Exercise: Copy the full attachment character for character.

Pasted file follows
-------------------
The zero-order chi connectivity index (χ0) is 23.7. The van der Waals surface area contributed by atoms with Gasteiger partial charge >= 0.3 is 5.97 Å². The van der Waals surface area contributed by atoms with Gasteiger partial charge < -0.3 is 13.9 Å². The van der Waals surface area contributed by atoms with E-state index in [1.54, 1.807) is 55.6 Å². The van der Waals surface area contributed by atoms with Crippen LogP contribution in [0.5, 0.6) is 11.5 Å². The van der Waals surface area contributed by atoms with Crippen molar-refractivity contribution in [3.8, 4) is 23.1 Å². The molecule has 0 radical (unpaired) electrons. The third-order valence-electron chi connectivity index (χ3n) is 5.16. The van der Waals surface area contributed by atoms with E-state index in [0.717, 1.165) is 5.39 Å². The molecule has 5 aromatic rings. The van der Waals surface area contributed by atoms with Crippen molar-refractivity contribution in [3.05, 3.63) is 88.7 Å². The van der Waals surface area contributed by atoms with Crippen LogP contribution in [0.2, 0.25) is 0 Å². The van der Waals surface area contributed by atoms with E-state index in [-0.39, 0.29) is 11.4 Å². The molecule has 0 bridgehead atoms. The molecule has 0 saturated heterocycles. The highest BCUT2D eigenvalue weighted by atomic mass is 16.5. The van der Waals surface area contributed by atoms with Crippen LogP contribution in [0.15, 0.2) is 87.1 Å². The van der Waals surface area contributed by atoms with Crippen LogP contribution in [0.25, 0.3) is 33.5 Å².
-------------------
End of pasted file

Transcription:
The zero-order chi connectivity index (χ0) is 23.7. The van der Waals surface area contributed by atoms with Gasteiger partial charge >= 0.3 is 5.97 Å². The van der Waals surface area contributed by atoms with Gasteiger partial charge < -0.3 is 13.9 Å². The van der Waals surface area contributed by atoms with E-state index in [1.54, 1.807) is 55.6 Å². The van der Waals surface area contributed by atoms with Crippen LogP contribution in [0.5, 0.6) is 11.5 Å². The van der Waals surface area contributed by atoms with Crippen molar-refractivity contribution in [3.8, 4) is 23.1 Å². The molecule has 0 radical (unpaired) electrons. The third-order valence-electron chi connectivity index (χ3n) is 5.16. The van der Waals surface area contributed by atoms with E-state index in [0.717, 1.165) is 5.39 Å². The molecule has 5 aromatic rings. The van der Waals surface area contributed by atoms with Crippen molar-refractivity contribution in [3.05, 3.63) is 88.7 Å². The van der Waals surface area contributed by atoms with Crippen LogP contribution in [0.2, 0.25) is 0 Å². The van der Waals surface area contributed by atoms with E-state index in [-0.39, 0.29) is 11.4 Å². The molecule has 0 bridgehead atoms. The molecule has 0 saturated heterocycles. The highest BCUT2D eigenvalue weighted by atomic mass is 16.5. The van der Waals surface area contributed by atoms with Crippen LogP contribution in [0.15, 0.2) is 87.1 Å². The van der Waals surface area contributed by atoms with Crippen LogP contribution in [0.25, 0.3) is 33.5 Å².